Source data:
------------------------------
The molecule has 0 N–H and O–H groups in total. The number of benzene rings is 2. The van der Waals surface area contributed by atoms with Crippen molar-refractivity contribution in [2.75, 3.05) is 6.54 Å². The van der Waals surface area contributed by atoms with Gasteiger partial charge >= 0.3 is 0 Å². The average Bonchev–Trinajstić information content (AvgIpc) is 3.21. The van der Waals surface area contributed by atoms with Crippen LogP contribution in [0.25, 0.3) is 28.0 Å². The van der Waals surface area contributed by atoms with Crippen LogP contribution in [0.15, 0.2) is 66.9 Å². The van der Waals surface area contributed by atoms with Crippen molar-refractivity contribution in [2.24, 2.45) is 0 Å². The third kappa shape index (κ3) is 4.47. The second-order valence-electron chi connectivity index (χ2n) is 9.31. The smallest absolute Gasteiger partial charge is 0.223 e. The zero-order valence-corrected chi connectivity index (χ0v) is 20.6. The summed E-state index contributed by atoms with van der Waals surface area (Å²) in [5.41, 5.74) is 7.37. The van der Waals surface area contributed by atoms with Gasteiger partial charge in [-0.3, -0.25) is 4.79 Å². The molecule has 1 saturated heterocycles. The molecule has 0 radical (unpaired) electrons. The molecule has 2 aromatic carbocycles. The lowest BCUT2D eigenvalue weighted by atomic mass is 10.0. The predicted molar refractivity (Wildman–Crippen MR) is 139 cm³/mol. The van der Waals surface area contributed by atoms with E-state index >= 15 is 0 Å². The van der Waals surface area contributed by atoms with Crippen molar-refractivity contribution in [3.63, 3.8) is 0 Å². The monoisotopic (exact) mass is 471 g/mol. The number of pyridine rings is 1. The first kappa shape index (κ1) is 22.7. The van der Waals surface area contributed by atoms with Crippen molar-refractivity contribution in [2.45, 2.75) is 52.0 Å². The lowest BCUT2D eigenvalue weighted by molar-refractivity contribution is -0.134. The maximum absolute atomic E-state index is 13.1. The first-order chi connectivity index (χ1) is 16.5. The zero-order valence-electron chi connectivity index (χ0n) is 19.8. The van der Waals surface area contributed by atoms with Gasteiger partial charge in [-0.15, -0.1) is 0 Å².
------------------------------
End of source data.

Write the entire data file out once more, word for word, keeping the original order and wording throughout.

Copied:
The molecule has 0 N–H and O–H groups in total. The number of benzene rings is 2. The van der Waals surface area contributed by atoms with Crippen molar-refractivity contribution in [2.75, 3.05) is 6.54 Å². The van der Waals surface area contributed by atoms with Gasteiger partial charge >= 0.3 is 0 Å². The average Bonchev–Trinajstić information content (AvgIpc) is 3.21. The van der Waals surface area contributed by atoms with Crippen LogP contribution in [0.25, 0.3) is 28.0 Å². The van der Waals surface area contributed by atoms with Crippen LogP contribution in [0.15, 0.2) is 66.9 Å². The van der Waals surface area contributed by atoms with Crippen molar-refractivity contribution in [2.24, 2.45) is 0 Å². The third kappa shape index (κ3) is 4.47. The second-order valence-electron chi connectivity index (χ2n) is 9.31. The smallest absolute Gasteiger partial charge is 0.223 e. The zero-order valence-corrected chi connectivity index (χ0v) is 20.6. The summed E-state index contributed by atoms with van der Waals surface area (Å²) in [5.41, 5.74) is 7.37. The van der Waals surface area contributed by atoms with Gasteiger partial charge in [-0.3, -0.25) is 4.79 Å². The molecule has 1 saturated heterocycles. The molecule has 0 radical (unpaired) electrons. The molecule has 2 aromatic carbocycles. The lowest BCUT2D eigenvalue weighted by atomic mass is 10.0. The predicted molar refractivity (Wildman–Crippen MR) is 139 cm³/mol. The van der Waals surface area contributed by atoms with E-state index >= 15 is 0 Å². The van der Waals surface area contributed by atoms with Crippen molar-refractivity contribution in [3.63, 3.8) is 0 Å². The monoisotopic (exact) mass is 471 g/mol. The number of pyridine rings is 1. The first kappa shape index (κ1) is 22.7. The van der Waals surface area contributed by atoms with Crippen molar-refractivity contribution in [2.45, 2.75) is 52.0 Å². The lowest BCUT2D eigenvalue weighted by molar-refractivity contribution is -0.134. The maximum absolute atomic E-state index is 13.1. The first-order chi connectivity index (χ1) is 16.5. The zero-order valence-electron chi connectivity index (χ0n) is 19.8. The van der Waals surface area contributed by atoms with Gasteiger partial charge in [-0.15, -0.1) is 0 Å².